Also in the manual was a very handy “cut list” in case you wanted to build your own enclosure. The Kicker S10C’s Thiele-Small parameters are also in the manual for those of you who like to play with computerized enclosure designs. But as I found out, there’s no need for tweaking box volume. Save the time, and just use the Kicker recommended volume.
My listening began with some old school, favorite bass tracks from Rush, Deep Purple and The Who. Listening to the late, great John Entwistle, who to me was the Jimi Hendrix of bass guitar, and his mind bending, giant bass lines was a real treat, and I began to understand Kicker had done it again. Switching sonic gears, I loaded up some big band tunes with plucked string bass, and drums that were recorded acoustically with coincident stereo microphones. Being something of a drummer myself, I like to use these tracks to see if the woofer system actually sounds like real drums, and the Solo Classic definitely did. The Solo Classic’s definition of the detail in this type of music was very good, and as always with really good gear, you just want to keep turning it up!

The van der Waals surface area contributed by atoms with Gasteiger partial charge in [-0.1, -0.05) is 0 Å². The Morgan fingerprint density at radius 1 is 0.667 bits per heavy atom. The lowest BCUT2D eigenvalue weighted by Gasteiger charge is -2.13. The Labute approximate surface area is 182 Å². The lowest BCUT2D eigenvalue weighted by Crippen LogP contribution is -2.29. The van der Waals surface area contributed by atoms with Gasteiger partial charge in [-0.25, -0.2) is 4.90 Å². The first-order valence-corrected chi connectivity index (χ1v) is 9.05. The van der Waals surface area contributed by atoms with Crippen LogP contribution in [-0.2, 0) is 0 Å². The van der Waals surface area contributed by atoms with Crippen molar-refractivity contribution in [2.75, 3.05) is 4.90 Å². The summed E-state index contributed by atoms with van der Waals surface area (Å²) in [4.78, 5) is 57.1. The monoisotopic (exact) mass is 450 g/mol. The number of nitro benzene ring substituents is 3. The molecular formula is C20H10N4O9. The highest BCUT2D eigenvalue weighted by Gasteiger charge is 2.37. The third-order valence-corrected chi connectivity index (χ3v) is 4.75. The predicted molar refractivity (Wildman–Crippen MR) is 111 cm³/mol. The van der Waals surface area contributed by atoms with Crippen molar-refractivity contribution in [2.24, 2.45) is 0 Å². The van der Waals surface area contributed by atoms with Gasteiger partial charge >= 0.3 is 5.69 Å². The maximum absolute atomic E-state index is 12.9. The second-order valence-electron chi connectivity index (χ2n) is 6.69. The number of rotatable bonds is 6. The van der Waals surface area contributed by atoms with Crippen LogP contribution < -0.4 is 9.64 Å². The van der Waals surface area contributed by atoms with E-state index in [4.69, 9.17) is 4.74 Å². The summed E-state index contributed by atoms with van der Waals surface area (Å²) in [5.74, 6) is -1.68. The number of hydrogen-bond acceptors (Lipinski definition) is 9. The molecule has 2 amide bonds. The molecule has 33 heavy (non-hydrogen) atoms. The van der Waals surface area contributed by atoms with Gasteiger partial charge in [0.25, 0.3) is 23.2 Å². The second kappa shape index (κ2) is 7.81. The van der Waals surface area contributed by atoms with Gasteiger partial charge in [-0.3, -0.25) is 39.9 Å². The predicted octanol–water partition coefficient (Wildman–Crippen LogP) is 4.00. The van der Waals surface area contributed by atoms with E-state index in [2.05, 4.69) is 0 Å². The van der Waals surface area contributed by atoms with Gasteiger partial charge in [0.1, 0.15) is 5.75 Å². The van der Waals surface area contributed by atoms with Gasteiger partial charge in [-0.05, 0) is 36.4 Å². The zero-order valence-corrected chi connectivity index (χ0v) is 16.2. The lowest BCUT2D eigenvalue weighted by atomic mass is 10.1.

If heavy bass is your thing, the Solo Classic won’t disappoint there either. I played several Bass heavy tracks from 50 Cent, Nelly, Pussycat Dolls, Nine Inch Nails, and the woofer handled them with ease, right up to, and occasionally over the 450 watt power rating!